They can reach more than 100 years of age although their age has been difficult to study because they tend to outlive the scientists studying them. Currently, the Aldabra tortoises at the Smithsonian’s Natural Zoo are estimated to be 80 years old with one adult pair arriving in 1956 and the other in 1976.

Brandt’s Bat

Brandt's Bat
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A species of vesper bat, Brandt’s bat is commonly found throughout Europe and Asia. They are particularly small, with the length of its head and body only being around 1.5 to 2 inches with its tail being around the same size. Amazingly, Brants bats have impressive longevity considering their small size.

The longest ever recorded lived to be 41 years old in Siberia while most others tend to live well over 20 years. Compared to other animals its size, they live 9.6 times longer than expected which is the greatest value of any mammal.


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In the grand scheme of things, humans are one of the longest-living species on planet earth and are certainly close to the top of the list when it comes to mammals. Currently, the average human lifespan is around 79 years, although there are exceptions of course.

Today, there are more than 500,000 people over the age of 100 at any given time thanks to advances in science and medicine and overall comfort of life. The oldest person to have ever lived was a French woman named Jeanne Calment who lived to be 122 (1875-1997).

Australian Lungfis

Australian Lungfish

Also known as the Queensland lungfish, this long standing creature can survive for 80 years in the wild, reaching a weight of nearly 90 pounds. That’s not what makes this animal really incredible, though.

The feature that really sets the lungfish apart from other fish is its ability to breathe air. Take it out of the water and the fish won’t suffocate! There are six extants of lungfish, all with a complex respiratory system that helps them survive the drying conditions!

Beaked Whale

beaked whale

Baird’s beaked whales live mostly in the northern Pacific Ocean. The giant animal can grow to over 25,000 pounds and live an extremely long time. The oldest beaked whale ever recorded was 84 years old.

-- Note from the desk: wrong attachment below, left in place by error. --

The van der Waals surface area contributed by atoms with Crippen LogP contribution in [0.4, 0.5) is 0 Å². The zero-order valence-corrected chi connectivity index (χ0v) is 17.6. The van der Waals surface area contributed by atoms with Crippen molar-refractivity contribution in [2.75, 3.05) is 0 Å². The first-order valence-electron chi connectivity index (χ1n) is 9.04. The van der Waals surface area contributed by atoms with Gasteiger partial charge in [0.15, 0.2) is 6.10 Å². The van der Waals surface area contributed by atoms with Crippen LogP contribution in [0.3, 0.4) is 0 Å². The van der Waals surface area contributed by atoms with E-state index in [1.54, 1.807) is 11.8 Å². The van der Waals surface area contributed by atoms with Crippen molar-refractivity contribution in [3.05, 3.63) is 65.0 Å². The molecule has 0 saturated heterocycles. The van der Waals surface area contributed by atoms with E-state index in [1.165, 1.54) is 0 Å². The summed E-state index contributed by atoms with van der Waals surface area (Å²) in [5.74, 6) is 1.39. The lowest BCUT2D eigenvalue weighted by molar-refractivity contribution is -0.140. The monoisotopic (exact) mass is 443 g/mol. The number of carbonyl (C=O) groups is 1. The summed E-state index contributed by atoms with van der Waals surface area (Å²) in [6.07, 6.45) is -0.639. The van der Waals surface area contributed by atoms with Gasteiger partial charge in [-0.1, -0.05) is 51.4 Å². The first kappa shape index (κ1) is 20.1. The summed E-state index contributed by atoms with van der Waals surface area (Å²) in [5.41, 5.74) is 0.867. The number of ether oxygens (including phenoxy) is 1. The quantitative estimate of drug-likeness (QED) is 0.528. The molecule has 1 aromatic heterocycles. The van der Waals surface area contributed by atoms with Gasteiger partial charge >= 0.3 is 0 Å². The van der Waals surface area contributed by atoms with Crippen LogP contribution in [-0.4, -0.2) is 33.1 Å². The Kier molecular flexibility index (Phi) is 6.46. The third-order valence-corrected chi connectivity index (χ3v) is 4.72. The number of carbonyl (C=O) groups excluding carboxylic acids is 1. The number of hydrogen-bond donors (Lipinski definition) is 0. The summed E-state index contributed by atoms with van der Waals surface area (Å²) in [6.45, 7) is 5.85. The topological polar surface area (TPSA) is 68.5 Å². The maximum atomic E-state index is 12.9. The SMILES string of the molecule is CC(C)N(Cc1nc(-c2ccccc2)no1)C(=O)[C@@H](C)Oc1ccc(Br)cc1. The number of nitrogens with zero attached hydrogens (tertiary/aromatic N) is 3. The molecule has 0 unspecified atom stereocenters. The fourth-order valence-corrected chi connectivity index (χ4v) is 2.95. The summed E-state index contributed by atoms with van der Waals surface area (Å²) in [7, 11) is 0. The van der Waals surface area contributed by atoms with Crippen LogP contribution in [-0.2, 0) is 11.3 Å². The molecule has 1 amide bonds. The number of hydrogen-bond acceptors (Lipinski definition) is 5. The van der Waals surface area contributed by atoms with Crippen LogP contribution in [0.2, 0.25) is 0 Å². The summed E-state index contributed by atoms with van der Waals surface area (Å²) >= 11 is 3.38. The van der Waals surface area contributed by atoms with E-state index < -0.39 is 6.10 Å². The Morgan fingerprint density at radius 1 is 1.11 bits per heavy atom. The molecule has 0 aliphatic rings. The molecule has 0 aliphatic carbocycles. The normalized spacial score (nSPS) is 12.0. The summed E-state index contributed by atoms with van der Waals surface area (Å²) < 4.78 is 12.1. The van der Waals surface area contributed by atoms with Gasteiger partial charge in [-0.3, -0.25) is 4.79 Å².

Sadly, these majestic behemoths were commercially exploited in the past, decimating their population. Today, it is estimated that there are only around 30,000 Baird’s beaked whales living in the wild today. Hunting of these animals was officially banned in 1974.



Orcas, also known as killer whales, have devilishly long lifespans. The oldest recorded orca was 90-years-old and weighed almost 9,000 pounds! One of the most popular animals on this list, orcas may seem friendly as water parks, but you wouldn’t want to play with one in the wild.

In the ocean, orcas have no natural predators. Even scarier, they have been known to attack great white sharks! The sharks fatty liver is a favorite snack of these air breathing ocean dwellers.

Atlantic Halibut

atlantic halibut

Not just a favorite of seafood lovers on the Atlantic coast, the Atlantic halibut has one of the longest lifespans of wild fish. Reaching nearly 400 pounds, they can live for 90 years, but rarely make it that long.

Whether they became the meal of another sea creature or a human, halibut are a popular prey food in the deep blue sea. Because of over fishing and slow growth rates, the Atlantic halibut is currently listed as an endangered species.

Humpback Whale

humpback whale

On the surface, you’d be surprised to see humpback whales on this list. The average lifespan of this animal is only 40 to 50 years, but left alone they can live twice as long as expected.

The oldest humpback whale ever recorded was 95-years-old. Humpback whales are also not endangered and can be seen frequently in the wild. If you’ve never been whale watching of the coast of the United States, it’s one of the best ways to see humpback whales.

Yangtze Sturgeon

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The Yangtze sturgeon is considered critically endangered. Over fished to near extinction, when left alone these creatures can live for over 100 years and weigh nearly 800 pounds. Sadly, if more conservation efforts aren’t made, these sturgeon might not be around for much longer.

Fisheries have raised and released thousands of new sturgeons into the wild for years, but these once captive fish refuse to breed once out in the wild. No one knows why.

Pacific Ocean Perch

ocean perch
Wikimedia Commons

This is one fish you don’t want to judge by its size. Although maxing out under two pounds, the oldest Pacific ocean perch ever record was 100-years-old. Widely distributed along the coast, take a dive in the ocean and you’ll probably find one.

Aside from their age weight, not much is known about the Pacific ocean perch. Scientists are yet to learn about their mating habits or why they swim as deep as 400 meters deep at certain times of the year.

White Sturgeon

white sturgeon

The most common sturgeon in the United States, the white sturgeon is a monster of a fish. And we don’t mean that as a joke. The big fish can live for over 100 years and reach nearly 1,000 pounds.

Because of its size and its smooth back, many people believe that white sturgeon sightings are responsible for many of the ocean monster myths we believe in. Wouldn’t it be fitting if the Lock Ness Monster was really just an over-sized sturgeon?

Telescope Cardinal

telescope cardinal
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Not much is known about this bug eyed, shallow bodied fish. The oldest discovered was 104 years old, but scientists are unsure just how big they can grow. Rising from the deep, they look like an animal out of a horror film.